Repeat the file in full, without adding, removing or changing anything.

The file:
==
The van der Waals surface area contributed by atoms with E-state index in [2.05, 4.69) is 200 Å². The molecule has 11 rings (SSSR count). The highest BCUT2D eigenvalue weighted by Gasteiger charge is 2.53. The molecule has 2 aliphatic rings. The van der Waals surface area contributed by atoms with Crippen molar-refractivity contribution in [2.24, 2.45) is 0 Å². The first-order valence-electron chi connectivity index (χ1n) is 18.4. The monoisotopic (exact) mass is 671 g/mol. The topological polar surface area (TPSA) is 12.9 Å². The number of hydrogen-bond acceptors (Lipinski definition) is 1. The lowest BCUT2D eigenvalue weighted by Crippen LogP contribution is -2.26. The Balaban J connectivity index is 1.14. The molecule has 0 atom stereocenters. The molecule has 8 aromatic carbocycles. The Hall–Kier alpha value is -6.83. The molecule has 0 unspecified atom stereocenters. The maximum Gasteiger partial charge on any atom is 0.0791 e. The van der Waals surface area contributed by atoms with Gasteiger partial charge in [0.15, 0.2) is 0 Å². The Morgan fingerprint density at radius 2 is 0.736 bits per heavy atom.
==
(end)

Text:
The van der Waals surface area contributed by atoms with E-state index in [2.05, 4.69) is 200 Å². The molecule has 11 rings (SSSR count). The highest BCUT2D eigenvalue weighted by Gasteiger charge is 2.53. The molecule has 2 aliphatic rings. The van der Waals surface area contributed by atoms with Crippen molar-refractivity contribution in [2.24, 2.45) is 0 Å². The first-order valence-electron chi connectivity index (χ1n) is 18.4. The monoisotopic (exact) mass is 671 g/mol. The topological polar surface area (TPSA) is 12.9 Å². The number of hydrogen-bond acceptors (Lipinski definition) is 1. The lowest BCUT2D eigenvalue weighted by Crippen LogP contribution is -2.26. The Balaban J connectivity index is 1.14. The molecule has 0 atom stereocenters. The molecule has 8 aromatic carbocycles. The Hall–Kier alpha value is -6.83. The molecule has 0 unspecified atom stereocenters. The maximum Gasteiger partial charge on any atom is 0.0791 e. The van der Waals surface area contributed by atoms with Gasteiger partial charge in [0.15, 0.2) is 0 Å². The Morgan fingerprint density at radius 2 is 0.736 bits per heavy atom.